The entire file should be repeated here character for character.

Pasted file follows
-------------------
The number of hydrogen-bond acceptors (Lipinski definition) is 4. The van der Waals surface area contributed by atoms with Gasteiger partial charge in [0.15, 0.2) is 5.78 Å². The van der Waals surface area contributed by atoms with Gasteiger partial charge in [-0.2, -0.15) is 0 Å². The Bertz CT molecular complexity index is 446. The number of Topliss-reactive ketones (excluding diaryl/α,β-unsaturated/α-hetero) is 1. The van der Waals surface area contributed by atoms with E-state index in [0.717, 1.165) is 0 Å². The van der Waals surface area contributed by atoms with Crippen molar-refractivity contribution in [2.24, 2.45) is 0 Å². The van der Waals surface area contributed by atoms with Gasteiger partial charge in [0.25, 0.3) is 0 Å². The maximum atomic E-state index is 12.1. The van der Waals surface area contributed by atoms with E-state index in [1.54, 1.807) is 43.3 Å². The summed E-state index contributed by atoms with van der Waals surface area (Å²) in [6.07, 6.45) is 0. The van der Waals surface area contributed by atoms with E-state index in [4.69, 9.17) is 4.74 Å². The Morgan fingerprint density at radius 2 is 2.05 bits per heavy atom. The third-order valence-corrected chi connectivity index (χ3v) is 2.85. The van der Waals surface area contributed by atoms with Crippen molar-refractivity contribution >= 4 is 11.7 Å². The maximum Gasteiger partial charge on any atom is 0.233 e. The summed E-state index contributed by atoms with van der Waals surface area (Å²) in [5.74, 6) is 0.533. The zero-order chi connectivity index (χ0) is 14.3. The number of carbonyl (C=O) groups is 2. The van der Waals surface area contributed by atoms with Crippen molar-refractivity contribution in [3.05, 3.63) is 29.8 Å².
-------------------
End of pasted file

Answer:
The number of hydrogen-bond acceptors (Lipinski definition) is 4. The van der Waals surface area contributed by atoms with Gasteiger partial charge in [0.15, 0.2) is 5.78 Å². The van der Waals surface area contributed by atoms with Gasteiger partial charge in [-0.2, -0.15) is 0 Å². The Bertz CT molecular complexity index is 446. The number of Topliss-reactive ketones (excluding diaryl/α,β-unsaturated/α-hetero) is 1. The van der Waals surface area contributed by atoms with E-state index in [0.717, 1.165) is 0 Å². The van der Waals surface area contributed by atoms with Crippen molar-refractivity contribution in [2.24, 2.45) is 0 Å². The van der Waals surface area contributed by atoms with Gasteiger partial charge in [0.25, 0.3) is 0 Å². The maximum atomic E-state index is 12.1. The van der Waals surface area contributed by atoms with E-state index in [1.54, 1.807) is 43.3 Å². The summed E-state index contributed by atoms with van der Waals surface area (Å²) in [6.07, 6.45) is 0. The van der Waals surface area contributed by atoms with E-state index in [4.69, 9.17) is 4.74 Å². The Morgan fingerprint density at radius 2 is 2.05 bits per heavy atom. The third-order valence-corrected chi connectivity index (χ3v) is 2.85. The van der Waals surface area contributed by atoms with Crippen molar-refractivity contribution >= 4 is 11.7 Å². The maximum Gasteiger partial charge on any atom is 0.233 e. The summed E-state index contributed by atoms with van der Waals surface area (Å²) in [5.74, 6) is 0.533. The zero-order chi connectivity index (χ0) is 14.3. The number of carbonyl (C=O) groups is 2. The van der Waals surface area contributed by atoms with Crippen molar-refractivity contribution in [3.05, 3.63) is 29.8 Å².